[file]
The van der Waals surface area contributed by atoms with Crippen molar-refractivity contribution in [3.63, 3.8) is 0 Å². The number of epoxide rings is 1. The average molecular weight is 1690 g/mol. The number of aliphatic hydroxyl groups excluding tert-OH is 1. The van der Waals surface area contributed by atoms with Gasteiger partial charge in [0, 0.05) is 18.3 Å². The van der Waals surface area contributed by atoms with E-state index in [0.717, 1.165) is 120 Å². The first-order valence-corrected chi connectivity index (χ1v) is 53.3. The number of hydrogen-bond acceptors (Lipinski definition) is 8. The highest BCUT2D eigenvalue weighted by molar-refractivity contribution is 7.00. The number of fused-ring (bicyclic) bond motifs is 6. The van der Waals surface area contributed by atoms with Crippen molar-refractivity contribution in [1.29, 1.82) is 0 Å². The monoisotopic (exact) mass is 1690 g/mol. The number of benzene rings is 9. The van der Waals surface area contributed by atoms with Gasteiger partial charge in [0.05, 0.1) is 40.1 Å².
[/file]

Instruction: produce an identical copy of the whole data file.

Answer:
The van der Waals surface area contributed by atoms with Crippen molar-refractivity contribution in [3.63, 3.8) is 0 Å². The number of epoxide rings is 1. The average molecular weight is 1690 g/mol. The number of aliphatic hydroxyl groups excluding tert-OH is 1. The van der Waals surface area contributed by atoms with Gasteiger partial charge in [0, 0.05) is 18.3 Å². The van der Waals surface area contributed by atoms with E-state index in [0.717, 1.165) is 120 Å². The first-order valence-corrected chi connectivity index (χ1v) is 53.3. The number of hydrogen-bond acceptors (Lipinski definition) is 8. The highest BCUT2D eigenvalue weighted by molar-refractivity contribution is 7.00. The number of fused-ring (bicyclic) bond motifs is 6. The van der Waals surface area contributed by atoms with Crippen molar-refractivity contribution in [1.29, 1.82) is 0 Å². The monoisotopic (exact) mass is 1690 g/mol. The number of benzene rings is 9. The van der Waals surface area contributed by atoms with Gasteiger partial charge in [0.05, 0.1) is 40.1 Å².